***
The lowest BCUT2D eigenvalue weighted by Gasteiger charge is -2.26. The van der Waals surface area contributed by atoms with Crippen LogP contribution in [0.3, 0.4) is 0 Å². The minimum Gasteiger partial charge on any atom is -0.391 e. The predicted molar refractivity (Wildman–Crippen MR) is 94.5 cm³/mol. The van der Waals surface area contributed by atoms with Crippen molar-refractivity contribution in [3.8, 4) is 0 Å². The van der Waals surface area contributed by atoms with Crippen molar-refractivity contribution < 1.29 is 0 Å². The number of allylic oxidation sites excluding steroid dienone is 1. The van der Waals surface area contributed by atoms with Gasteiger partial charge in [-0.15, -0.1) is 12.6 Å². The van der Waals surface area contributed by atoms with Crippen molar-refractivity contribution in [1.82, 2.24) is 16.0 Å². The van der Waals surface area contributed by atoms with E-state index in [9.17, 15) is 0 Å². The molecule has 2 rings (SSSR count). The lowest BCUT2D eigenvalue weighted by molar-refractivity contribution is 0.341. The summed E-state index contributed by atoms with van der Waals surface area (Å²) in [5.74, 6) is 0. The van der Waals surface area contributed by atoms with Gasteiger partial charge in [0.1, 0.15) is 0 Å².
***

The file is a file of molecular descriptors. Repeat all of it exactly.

The lowest BCUT2D eigenvalue weighted by Gasteiger charge is -2.26. The van der Waals surface area contributed by atoms with Crippen LogP contribution in [0.3, 0.4) is 0 Å². The minimum Gasteiger partial charge on any atom is -0.391 e. The predicted molar refractivity (Wildman–Crippen MR) is 94.5 cm³/mol. The van der Waals surface area contributed by atoms with Crippen molar-refractivity contribution in [3.8, 4) is 0 Å². The van der Waals surface area contributed by atoms with Crippen molar-refractivity contribution < 1.29 is 0 Å². The number of allylic oxidation sites excluding steroid dienone is 1. The van der Waals surface area contributed by atoms with Gasteiger partial charge in [-0.15, -0.1) is 12.6 Å². The van der Waals surface area contributed by atoms with Crippen molar-refractivity contribution in [1.82, 2.24) is 16.0 Å². The van der Waals surface area contributed by atoms with E-state index in [9.17, 15) is 0 Å². The molecule has 2 rings (SSSR count). The lowest BCUT2D eigenvalue weighted by molar-refractivity contribution is 0.341. The summed E-state index contributed by atoms with van der Waals surface area (Å²) in [5.74, 6) is 0. The van der Waals surface area contributed by atoms with Gasteiger partial charge in [0.1, 0.15) is 0 Å².